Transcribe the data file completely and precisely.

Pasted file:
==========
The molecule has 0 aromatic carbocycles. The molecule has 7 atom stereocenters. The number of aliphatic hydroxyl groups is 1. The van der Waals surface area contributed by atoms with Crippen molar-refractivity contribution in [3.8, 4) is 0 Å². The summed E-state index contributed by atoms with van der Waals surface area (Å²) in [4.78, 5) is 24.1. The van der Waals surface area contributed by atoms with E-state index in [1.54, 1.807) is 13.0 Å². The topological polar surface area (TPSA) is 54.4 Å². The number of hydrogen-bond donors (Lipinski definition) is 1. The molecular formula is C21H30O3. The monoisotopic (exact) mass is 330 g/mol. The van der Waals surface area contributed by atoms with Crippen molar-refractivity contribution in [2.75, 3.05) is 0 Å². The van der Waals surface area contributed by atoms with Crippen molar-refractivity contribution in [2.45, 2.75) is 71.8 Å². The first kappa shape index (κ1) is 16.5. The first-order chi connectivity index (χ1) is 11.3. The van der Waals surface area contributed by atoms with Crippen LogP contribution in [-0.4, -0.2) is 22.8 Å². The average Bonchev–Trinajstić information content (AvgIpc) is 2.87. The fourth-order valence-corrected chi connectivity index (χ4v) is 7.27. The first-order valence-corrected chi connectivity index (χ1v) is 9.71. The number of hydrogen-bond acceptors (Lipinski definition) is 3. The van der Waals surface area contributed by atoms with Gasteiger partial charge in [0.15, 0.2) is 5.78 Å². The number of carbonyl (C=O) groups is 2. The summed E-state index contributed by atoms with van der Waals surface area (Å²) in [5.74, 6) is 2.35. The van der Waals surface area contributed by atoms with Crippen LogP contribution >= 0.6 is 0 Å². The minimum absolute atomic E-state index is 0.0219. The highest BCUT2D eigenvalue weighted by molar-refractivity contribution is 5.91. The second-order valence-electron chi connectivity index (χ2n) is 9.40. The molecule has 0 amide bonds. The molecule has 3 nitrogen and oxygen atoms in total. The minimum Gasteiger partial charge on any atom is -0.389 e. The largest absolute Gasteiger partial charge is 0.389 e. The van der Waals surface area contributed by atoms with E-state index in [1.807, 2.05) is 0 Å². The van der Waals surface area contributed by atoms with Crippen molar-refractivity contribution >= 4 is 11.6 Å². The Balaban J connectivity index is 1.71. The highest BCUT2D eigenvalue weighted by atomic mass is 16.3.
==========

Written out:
The molecule has 0 aromatic carbocycles. The molecule has 7 atom stereocenters. The number of aliphatic hydroxyl groups is 1. The van der Waals surface area contributed by atoms with Crippen molar-refractivity contribution in [3.8, 4) is 0 Å². The summed E-state index contributed by atoms with van der Waals surface area (Å²) in [4.78, 5) is 24.1. The van der Waals surface area contributed by atoms with E-state index in [1.54, 1.807) is 13.0 Å². The topological polar surface area (TPSA) is 54.4 Å². The number of hydrogen-bond donors (Lipinski definition) is 1. The molecular formula is C21H30O3. The monoisotopic (exact) mass is 330 g/mol. The van der Waals surface area contributed by atoms with Crippen molar-refractivity contribution in [2.75, 3.05) is 0 Å². The van der Waals surface area contributed by atoms with Crippen molar-refractivity contribution in [2.45, 2.75) is 71.8 Å². The first kappa shape index (κ1) is 16.5. The first-order chi connectivity index (χ1) is 11.3. The van der Waals surface area contributed by atoms with Crippen LogP contribution in [-0.4, -0.2) is 22.8 Å². The average Bonchev–Trinajstić information content (AvgIpc) is 2.87. The fourth-order valence-corrected chi connectivity index (χ4v) is 7.27. The first-order valence-corrected chi connectivity index (χ1v) is 9.71. The number of hydrogen-bond acceptors (Lipinski definition) is 3. The van der Waals surface area contributed by atoms with Gasteiger partial charge in [0.15, 0.2) is 5.78 Å². The number of carbonyl (C=O) groups is 2. The summed E-state index contributed by atoms with van der Waals surface area (Å²) in [5.74, 6) is 2.35. The van der Waals surface area contributed by atoms with Crippen LogP contribution >= 0.6 is 0 Å². The minimum absolute atomic E-state index is 0.0219. The highest BCUT2D eigenvalue weighted by molar-refractivity contribution is 5.91. The second-order valence-electron chi connectivity index (χ2n) is 9.40. The molecule has 0 amide bonds. The molecule has 3 nitrogen and oxygen atoms in total. The minimum Gasteiger partial charge on any atom is -0.389 e. The largest absolute Gasteiger partial charge is 0.389 e. The van der Waals surface area contributed by atoms with E-state index in [1.807, 2.05) is 0 Å². The van der Waals surface area contributed by atoms with Crippen molar-refractivity contribution >= 4 is 11.6 Å². The Balaban J connectivity index is 1.71. The highest BCUT2D eigenvalue weighted by atomic mass is 16.3.